On August 30, Los Angeles Opera presented the finals concert of Plácido Domingo’s Operalia, the world opera competition. Founded in 1993, the contest endeavors to discover and help launch the careers of the most promising young opera singers of today. Thousands of applicants send in recordings from which forty singers are chosen to perform live in the city where the contest is being held. Last year it was Verona, Italy, this year Los Angeles, next year London.
The second day of the Richard Strauss weekend at the BBC Proms saw Richard
Strauss's Elektra performed at the Royal Albert Hall on 31 August 2014
by the BBC Symphony Orchestra, conducted by Semyon Bychkov, with Christine
Goerke in the title role.
Triumphant! An exceptionally stimulating Mahler Symphony No 2 from Daniel Harding and the Swedish Radio Symphony Orchestra, BBC Prom 57 at the Royal Albert Hall. Harding's Mahler Tenth performances (especially with the Berliner Philharmoniker) are pretty much the benchmark by which all other performances are assessed. Harding's Mahler Second is informed by such an intuitive insight into the whole traverse of the composer's work that, should he get around to doing all ten together, he'll fulfil the long-held dream of "One Grand Symphony", all ten symphonies understood as a coherent progression of developing ideas.
The BBC Proms continued its Richard Strauss celebrations with a performance of his first major operatic success Salome. Nina Stemme led forces from the Deutsche Oper, Berlin,at the Royal Albert Hall on Saturday 30 August 2014,the first of a remarkable pair of Proms which sees Salome and Elektra performed on successive evenings
On August 9, 2014, Santa Fe Opera presented a new updated production of Don Pasquale that set the action in the 1950s. Chantal Thomas’s Act I scenery showed the Don’s furnishing as somewhat worn and decidedly dowdy. Later, she literally turned the Don’s home upside down!
04 Oct 2012
Martinů : Julietta, ENO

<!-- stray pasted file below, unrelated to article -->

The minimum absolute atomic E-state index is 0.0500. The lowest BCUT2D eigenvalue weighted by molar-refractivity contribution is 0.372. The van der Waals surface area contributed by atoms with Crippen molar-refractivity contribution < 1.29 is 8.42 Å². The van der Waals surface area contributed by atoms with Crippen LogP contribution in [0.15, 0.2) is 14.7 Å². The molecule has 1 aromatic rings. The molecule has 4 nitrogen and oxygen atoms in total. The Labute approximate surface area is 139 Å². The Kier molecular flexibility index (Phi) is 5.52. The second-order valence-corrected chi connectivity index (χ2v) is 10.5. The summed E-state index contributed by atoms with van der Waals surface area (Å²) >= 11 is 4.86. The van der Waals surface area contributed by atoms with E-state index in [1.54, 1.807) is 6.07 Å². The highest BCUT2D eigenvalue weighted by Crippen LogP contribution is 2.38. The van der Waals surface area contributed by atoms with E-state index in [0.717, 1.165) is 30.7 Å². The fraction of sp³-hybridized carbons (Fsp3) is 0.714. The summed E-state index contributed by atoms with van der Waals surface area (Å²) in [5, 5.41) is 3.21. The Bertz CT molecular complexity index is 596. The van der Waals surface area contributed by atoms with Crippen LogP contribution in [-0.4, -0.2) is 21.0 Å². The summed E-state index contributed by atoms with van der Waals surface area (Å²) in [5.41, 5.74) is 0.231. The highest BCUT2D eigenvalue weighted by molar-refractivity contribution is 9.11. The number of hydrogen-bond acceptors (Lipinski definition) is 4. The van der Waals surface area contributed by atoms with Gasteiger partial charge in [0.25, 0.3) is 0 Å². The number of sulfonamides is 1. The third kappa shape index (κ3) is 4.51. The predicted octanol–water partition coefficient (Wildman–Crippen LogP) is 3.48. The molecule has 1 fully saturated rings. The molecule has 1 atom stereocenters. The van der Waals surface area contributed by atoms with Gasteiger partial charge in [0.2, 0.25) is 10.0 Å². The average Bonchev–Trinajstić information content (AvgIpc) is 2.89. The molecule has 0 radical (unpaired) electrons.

The ENO gave the British premiere of Bohuslav Martinů's Julietta many years ago, so this new production was eagerly awaited. But what will audiences new to Martinů get from this production? It's a myth that the English language makes opera more accessible. That just means audiences focus on words, rather than really listening or understanding.
Martinů's Julietta is a highly conceptual opera, with deliberate ambiguities and mind games. Just as in dreams, there are clues and contradictions. If ever there was an opera where listeners had to keep alert and pay attention, this is it. The opera predicates on dream states, but sleepwalking through Martinů's Julietta isn't wise.
The production dates from 2002 when it was first seen in Paris. The Overture opens to images of sleeping figures floating in space (or amniotic fluid). One figure emerges, Michel Lepic (Peter Hoare), bookseller by day, dreamer by night. The main set is a giant mock up of an accordion, which also serves to suggest the walls of a house from whose windows various characters appear at critcial points in the opera. Musically, this is perceptive, for Martinů writes an evocative solo for accordion into the first act, and the mechanics of the instrument suggest "lungs" or breathing. Accordions also evoke folk music, and thus memories of the past. A horn player walks round, his music evoking other, more sophisticated memories, offereing hope to those who have lost the past.